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What if Branson met Gandhi?

Stephen Manallack
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They both used creative symbolism to propel their causes into the spotlight – Mahatma Gandhi with hisspinning wheel and simple clothing, Sir Richard Branson with balloon flights and other challenges.But what if they met - would they have got on?

Mahatma Gandhi (1869-1948) is regarded in India as the Father of the Nation, leading the campaign for freedom from British rule, and Sir Richard Branson (1950-) is the British founder of the Virgin business empire, also known for humanitarian activism.

The quietly spoken Gandhi opens the discussion by reminding Branson: “The best way to find yourself is to lose yourself in the service of others.”

Gandhi explains what this means for business: “A customer is the most important visitor on our premises; he is not dependent on us. We are dependent on him. He is not an interruption in our work. He is the purpose of it. He is not an outsider in our business. He is part of it. We are not doing him a favour by serving him. He is doing us a favour by giving us an opportunity to do so.”

Branson is nodding and interjects: “No company can train its front-end people to handle every situation, but you can strive to create an environment in which they feel at ease doing as they would be done by.”

As Gandhi continues with the cotton spinning wheel, Branson enthuses: “…it is necessary to give other people the space to thrive, to catch people doing something right, rather than getting things wrong.”

Gandhi is vigorous in agreement: “Freedom is not worth having if it does not include the freedom to make mistakes.”

But what about choosing the right approach to life? Gandhi sets the scene with: “Live as if you were to die tomorrow. Learn as if you were to live forever.”

Branson, the enthusiast, responds: “Look for people who take their roles seriously and lead from the front, but who are not slow to see the lighter side of life.”

In response to Gandhi’s quizzical look, Branson continues: “A company should genuinely be a family, who achieve together, grow together and laugh together.”

Family disputes

Gandhi reminds his colleague that even in families, disputes can occur and anger can arise. He points out: “The weak can never forgive. Forgiveness is the attribute of the strong.” As Branson nods in agreement, Gandhi continues: “Anger and intolerance are the enemies of correct understanding.”

Branson wants to discuss creativity, leading with: “No one has a monopoly on good ideas or good advice, so as a leader you should always be listening. Be visible, note down what you hear and you’ll be surprised how much you learn.”

Gandhi responds with wisdom: “The golden rule is to test everything in the light of reason and experience, no matter from where it comes.”

And leadership? Again, from Branson: “Nobody respects a leader who doesn’t know how to get his hands dirty and innovate personally.” This point of character was so important to Gandhi: “If you have no character to lose, people will have no faith in you”.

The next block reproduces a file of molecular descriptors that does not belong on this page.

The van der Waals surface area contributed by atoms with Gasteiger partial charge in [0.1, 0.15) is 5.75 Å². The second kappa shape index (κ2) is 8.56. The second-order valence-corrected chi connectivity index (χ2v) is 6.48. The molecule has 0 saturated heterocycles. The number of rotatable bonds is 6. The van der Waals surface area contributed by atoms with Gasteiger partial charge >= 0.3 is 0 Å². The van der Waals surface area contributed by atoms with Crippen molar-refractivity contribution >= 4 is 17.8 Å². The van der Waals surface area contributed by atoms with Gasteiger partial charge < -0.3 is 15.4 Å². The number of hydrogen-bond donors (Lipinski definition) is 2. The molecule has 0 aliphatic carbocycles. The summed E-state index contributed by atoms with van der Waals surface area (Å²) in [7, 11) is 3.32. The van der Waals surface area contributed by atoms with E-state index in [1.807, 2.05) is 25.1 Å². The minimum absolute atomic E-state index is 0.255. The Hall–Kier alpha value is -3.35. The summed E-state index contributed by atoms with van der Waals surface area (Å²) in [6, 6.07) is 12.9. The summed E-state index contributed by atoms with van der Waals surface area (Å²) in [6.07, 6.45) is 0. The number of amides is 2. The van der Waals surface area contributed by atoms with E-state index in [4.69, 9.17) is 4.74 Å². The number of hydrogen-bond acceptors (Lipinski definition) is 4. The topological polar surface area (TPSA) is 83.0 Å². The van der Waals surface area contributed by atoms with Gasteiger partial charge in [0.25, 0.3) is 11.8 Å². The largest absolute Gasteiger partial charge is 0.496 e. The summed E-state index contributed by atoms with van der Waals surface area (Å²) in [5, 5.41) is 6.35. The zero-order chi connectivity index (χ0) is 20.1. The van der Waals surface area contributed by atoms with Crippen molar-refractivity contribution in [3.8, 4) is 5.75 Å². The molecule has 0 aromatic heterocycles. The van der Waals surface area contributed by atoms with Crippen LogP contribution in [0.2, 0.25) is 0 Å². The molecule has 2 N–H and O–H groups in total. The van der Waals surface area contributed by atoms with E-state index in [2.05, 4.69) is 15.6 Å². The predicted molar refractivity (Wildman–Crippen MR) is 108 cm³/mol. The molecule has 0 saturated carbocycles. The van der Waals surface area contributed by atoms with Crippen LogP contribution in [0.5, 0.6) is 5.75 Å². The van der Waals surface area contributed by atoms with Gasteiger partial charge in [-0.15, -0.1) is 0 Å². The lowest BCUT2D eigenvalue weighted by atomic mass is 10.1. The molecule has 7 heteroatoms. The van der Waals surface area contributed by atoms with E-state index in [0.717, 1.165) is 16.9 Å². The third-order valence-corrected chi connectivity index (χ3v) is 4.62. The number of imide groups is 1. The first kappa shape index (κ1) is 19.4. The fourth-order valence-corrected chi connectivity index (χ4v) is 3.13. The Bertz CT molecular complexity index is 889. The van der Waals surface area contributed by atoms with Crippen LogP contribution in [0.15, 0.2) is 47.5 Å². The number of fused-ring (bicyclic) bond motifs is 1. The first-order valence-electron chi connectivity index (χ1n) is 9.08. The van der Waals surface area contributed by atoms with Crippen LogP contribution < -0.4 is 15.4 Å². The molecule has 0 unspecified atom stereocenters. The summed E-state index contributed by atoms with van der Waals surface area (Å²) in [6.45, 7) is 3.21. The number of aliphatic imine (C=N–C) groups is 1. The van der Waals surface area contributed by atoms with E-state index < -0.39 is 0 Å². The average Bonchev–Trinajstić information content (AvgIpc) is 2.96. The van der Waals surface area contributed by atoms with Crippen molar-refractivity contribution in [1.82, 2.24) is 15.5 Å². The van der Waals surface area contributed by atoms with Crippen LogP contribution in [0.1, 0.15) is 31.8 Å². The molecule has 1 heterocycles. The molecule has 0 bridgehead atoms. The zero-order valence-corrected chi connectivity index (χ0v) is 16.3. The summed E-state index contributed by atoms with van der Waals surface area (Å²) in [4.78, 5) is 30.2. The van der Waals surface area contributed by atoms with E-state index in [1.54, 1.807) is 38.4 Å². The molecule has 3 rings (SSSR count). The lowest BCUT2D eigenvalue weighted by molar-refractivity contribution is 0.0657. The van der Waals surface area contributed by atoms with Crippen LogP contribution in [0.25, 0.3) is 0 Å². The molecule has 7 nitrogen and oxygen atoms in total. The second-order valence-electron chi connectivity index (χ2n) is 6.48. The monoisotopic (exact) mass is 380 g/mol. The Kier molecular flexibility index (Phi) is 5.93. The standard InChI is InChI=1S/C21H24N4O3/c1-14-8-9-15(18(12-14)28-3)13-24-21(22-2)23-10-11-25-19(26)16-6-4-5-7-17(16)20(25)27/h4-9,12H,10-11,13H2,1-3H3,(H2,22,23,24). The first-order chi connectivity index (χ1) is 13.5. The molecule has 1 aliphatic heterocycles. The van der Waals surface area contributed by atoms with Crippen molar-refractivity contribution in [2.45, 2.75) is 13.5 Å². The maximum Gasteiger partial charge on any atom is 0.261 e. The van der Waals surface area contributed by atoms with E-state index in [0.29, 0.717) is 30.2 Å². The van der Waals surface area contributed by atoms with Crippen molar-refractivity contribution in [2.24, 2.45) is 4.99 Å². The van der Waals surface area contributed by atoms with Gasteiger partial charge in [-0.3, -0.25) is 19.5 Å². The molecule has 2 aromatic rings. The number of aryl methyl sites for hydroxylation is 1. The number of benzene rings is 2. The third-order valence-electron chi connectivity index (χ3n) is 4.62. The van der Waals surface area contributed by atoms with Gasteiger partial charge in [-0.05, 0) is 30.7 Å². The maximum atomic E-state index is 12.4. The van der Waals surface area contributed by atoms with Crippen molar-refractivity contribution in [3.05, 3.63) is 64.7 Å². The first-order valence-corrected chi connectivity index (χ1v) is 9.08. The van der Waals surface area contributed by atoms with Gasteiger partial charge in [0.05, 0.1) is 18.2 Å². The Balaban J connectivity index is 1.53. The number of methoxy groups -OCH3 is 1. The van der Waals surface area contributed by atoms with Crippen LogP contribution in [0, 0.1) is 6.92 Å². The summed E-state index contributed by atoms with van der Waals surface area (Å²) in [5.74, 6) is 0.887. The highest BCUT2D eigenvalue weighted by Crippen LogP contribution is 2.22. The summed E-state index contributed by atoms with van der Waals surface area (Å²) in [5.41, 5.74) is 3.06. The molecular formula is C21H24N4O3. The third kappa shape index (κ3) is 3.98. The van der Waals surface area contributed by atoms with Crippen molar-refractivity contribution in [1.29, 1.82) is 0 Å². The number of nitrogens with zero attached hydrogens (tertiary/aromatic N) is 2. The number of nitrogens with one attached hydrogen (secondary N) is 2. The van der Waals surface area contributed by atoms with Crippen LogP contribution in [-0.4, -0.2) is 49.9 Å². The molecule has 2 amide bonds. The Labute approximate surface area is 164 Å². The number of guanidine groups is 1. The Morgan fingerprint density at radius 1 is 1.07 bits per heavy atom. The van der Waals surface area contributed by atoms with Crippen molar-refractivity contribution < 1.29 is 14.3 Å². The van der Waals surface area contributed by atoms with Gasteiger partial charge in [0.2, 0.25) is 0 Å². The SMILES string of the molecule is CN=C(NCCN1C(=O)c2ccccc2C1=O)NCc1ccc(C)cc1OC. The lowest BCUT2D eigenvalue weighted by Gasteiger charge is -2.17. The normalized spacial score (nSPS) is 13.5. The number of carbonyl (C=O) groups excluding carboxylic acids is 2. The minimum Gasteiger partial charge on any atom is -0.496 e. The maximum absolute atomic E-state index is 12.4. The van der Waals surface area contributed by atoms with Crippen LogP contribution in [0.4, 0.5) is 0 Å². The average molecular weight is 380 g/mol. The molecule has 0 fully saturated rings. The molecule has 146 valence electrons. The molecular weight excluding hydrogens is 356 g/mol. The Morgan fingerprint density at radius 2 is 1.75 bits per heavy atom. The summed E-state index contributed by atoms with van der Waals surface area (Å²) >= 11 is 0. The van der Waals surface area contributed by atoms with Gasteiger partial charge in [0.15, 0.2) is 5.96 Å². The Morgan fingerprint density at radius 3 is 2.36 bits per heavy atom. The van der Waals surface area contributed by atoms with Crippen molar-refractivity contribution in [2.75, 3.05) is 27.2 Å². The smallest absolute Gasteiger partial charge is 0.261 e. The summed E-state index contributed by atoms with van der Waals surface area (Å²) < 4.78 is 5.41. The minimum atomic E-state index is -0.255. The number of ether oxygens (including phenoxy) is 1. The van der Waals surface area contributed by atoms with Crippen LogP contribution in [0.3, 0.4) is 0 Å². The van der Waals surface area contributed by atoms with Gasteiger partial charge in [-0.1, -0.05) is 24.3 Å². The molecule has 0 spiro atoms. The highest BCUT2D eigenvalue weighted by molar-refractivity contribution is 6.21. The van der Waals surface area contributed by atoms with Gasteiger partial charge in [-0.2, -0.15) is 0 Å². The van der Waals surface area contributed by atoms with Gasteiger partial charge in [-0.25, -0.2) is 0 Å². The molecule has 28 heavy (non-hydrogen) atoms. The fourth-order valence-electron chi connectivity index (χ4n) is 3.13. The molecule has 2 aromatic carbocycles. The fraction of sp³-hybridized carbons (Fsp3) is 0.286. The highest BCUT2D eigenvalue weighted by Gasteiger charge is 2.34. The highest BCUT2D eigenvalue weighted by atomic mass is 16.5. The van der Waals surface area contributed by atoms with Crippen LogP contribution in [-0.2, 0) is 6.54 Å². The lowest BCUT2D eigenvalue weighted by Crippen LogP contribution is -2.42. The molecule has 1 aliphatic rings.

Gandhi warms to the theme: “I suppose leadership at one time meant muscles; but today it means getting along with people.” Branson can barely restrain his thoughts: “Having a personality of caring about people is important,” he says. “You can’t be a good leader unless you generally like people. That is how you bring out the best in them.” But Gandhi wants to move from big picture to the individual, reminding Branson to: “Be the change you want to see in the world”.

Taking pride

Reflecting on this point, Branson highlights the importance of being proud of what you do: “If you make something you are proud of, that filters down to your staff, as well as your customers.” But Gandhi is more impressed with action than words: “An ounce of practice is worth more than tons of preaching.” He reminds Branson that tolerance is a key human value, explaining that he has “…a tolerance for all faiths”.

Glancing at his enthusiastic visitor, Gandhi cannot resist stirring the pot: “There is enough in this world for everyone’s need, but not enough for everyone’s greed” and explains the real source of a happy life: “Happiness is when what you think, what you say, and what you do are in harmony.”

Branson relishes this shift in the conversation and expands on business in the community: “Take a look around at your community and you will likely see problems that need to be fixed – from reversing environmental degradation to creating local jobs. As an entrepreneur or business leader, you have a role to play in solving those problems.”

Coke deed

Inspired by the great man, Branson sets out a vision: “Coca-Cola sells 1.7 billion drinks every day, from Paris to Mumbai. If a fraction of those consumers were inspired to do something good each time they drank a Coke, the company really would be teaching the world to sing.”

Gandhi almost shudders at the mention of the fizzy western drink, removes his round glasses and his parting words linger in the mind of Branson as he flies home:

“The things that will destroy us are: politics without principle; pleasure without conscience; wealth without work; knowledge without character; business without morality; science without humanity; and worship without sacrifice.”

The writer is the author of ‘Soft Skills for a Flat World, combining the best of India and the best of the west’.

“The things that will destroy us are: politics without principle; pleasure without conscience; wealth without work; knowledge without character; business without morality; science without humanity; and worship without sacrifice.”

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